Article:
March 7, 2020
As discussed in part one of this piece, there is a vast and confusingly diverse array of tax deductions that small businesses may be entitled to, and discovering the ones that you might be able to take advantage of, can be extremely time consuming and confusing.
This list of deductions is designed to help you understand which ones you might be entitled to, but of course, you should always check with a tax professional if you’re unsure about any of them:
If you keep track of all the contributions you make towards your employee’s health plans, life insurance and education reimbursement programs to name but a few, you may find out that most (if not all) of them are tax deductible.
Instead of depreciating the cost of business software as was previously the case, you can now deduct it as part of your small business deductions. This even includes your POS software and any other software that you use to help run your company.
If you pay rent for your business premises, be sure to include it in your list of deductions. The cost of starting your business:
It’s possible that you may be able to deduct up to $5,000 in start-up costs and expenses that you might have racked up when you first opened your doors for business. Included are marketing and advertising costs, travel and employee training.
Any electricity that you use for your business, or mobile phone bills may be deductible, but if you use the home office deduction, check that your landline is dedicated to your business before you’re able to deduct it.
If you’re travelling to a trade show, for example, you can take a small business deduction for every related expense, from airfares and hotels to meals on the road and auto expenses.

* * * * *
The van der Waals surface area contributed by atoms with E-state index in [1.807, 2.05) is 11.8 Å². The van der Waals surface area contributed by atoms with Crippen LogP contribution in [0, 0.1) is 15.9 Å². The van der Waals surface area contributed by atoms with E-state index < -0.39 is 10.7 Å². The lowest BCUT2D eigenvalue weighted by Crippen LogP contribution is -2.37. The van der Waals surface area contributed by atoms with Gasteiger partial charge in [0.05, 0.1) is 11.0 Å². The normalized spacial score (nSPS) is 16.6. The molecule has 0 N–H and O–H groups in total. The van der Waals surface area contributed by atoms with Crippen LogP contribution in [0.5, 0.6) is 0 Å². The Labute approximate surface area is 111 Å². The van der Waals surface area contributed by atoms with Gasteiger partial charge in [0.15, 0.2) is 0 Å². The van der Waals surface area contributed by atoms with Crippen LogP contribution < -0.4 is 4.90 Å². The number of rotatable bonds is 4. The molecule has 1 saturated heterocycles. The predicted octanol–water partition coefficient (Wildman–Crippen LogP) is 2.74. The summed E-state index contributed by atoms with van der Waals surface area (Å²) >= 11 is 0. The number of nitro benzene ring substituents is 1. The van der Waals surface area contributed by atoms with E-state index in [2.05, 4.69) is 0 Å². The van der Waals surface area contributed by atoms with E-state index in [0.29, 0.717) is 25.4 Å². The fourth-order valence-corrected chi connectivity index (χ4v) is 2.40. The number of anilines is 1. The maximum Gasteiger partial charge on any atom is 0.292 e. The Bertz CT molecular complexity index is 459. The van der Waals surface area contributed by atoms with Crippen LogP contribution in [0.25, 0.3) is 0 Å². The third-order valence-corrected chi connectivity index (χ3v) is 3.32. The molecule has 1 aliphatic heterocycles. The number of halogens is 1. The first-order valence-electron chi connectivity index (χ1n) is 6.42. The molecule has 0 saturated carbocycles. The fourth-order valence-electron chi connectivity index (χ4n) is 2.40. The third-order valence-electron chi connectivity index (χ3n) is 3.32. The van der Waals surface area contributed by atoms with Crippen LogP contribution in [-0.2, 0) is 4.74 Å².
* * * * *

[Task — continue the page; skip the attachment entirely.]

While this is not always straightforward, it’s worth talking to a tax expert about deducting licenses and fees, taxes on real estate and sales tax to name but a few.
Many companies employ salespeople who work on a commission basis, and these payments are tax deductible. You may also be able to take a small business tax deduction for third-party commissions, such as those whom you may pay as part of an affiliate marketing set-up.
Renting equipment and machinery:
Renting equipment or machinery may be of benefit to your business if you can deduct them as expenses during the year they occur in, with no depreciation.
Interest on loans:
Personal loans that are funnelled into your business may be tricky to process as part of a deduction, but if you take out a business line of credit, then the interest that you pay on it is entirely tax deductible.
Bad business debts:
If you have ever given an employee or vendor an advance on their money, only to not receive repayment or the goods or service that you thought you’d been contracted for, you may be able to treat this debt as a small business deduction.
For the entire list of deductible items for small businesses, speak to a trusted, local tax professional about what may or may not apply to you and your businesses circumstances. This list is certainly not exhaustive, and while it may take a little effort to go through them all, it could prove beneficial in the long term.